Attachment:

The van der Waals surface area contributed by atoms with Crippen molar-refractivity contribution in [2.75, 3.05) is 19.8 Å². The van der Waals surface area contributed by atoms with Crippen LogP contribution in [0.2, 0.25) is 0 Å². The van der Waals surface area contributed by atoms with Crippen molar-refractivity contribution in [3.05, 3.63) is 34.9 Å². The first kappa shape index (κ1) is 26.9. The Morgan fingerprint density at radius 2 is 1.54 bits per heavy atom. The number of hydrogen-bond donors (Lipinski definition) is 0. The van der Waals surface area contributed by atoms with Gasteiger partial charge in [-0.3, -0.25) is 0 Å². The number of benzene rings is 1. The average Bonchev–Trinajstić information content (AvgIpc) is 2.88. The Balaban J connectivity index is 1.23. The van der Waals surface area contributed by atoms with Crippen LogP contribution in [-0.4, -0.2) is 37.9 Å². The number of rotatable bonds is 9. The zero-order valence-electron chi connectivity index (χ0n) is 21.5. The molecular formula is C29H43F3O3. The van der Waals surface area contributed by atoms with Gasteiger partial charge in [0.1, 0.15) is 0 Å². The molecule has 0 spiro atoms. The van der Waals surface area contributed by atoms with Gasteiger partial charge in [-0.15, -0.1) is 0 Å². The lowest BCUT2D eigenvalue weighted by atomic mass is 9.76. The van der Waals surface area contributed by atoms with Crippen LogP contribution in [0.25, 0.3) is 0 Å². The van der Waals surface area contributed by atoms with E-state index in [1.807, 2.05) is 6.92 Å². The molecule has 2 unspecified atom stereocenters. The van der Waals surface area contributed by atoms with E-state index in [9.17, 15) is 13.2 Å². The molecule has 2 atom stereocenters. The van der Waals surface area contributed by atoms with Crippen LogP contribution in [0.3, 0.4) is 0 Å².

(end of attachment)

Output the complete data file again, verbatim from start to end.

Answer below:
The van der Waals surface area contributed by atoms with Crippen molar-refractivity contribution in [2.75, 3.05) is 19.8 Å². The van der Waals surface area contributed by atoms with Crippen LogP contribution in [0.2, 0.25) is 0 Å². The van der Waals surface area contributed by atoms with Crippen molar-refractivity contribution in [3.05, 3.63) is 34.9 Å². The first kappa shape index (κ1) is 26.9. The Morgan fingerprint density at radius 2 is 1.54 bits per heavy atom. The number of hydrogen-bond donors (Lipinski definition) is 0. The van der Waals surface area contributed by atoms with Gasteiger partial charge in [-0.3, -0.25) is 0 Å². The number of benzene rings is 1. The average Bonchev–Trinajstić information content (AvgIpc) is 2.88. The Balaban J connectivity index is 1.23. The van der Waals surface area contributed by atoms with Crippen LogP contribution in [-0.4, -0.2) is 37.9 Å². The number of rotatable bonds is 9. The zero-order valence-electron chi connectivity index (χ0n) is 21.5. The molecular formula is C29H43F3O3. The van der Waals surface area contributed by atoms with Gasteiger partial charge in [0.1, 0.15) is 0 Å². The molecule has 0 spiro atoms. The van der Waals surface area contributed by atoms with Gasteiger partial charge in [-0.15, -0.1) is 0 Å². The lowest BCUT2D eigenvalue weighted by atomic mass is 9.76. The van der Waals surface area contributed by atoms with Crippen LogP contribution in [0.25, 0.3) is 0 Å². The van der Waals surface area contributed by atoms with E-state index in [1.807, 2.05) is 6.92 Å². The molecule has 2 unspecified atom stereocenters. The van der Waals surface area contributed by atoms with E-state index in [9.17, 15) is 13.2 Å². The molecule has 2 atom stereocenters. The van der Waals surface area contributed by atoms with Crippen LogP contribution in [0.3, 0.4) is 0 Å².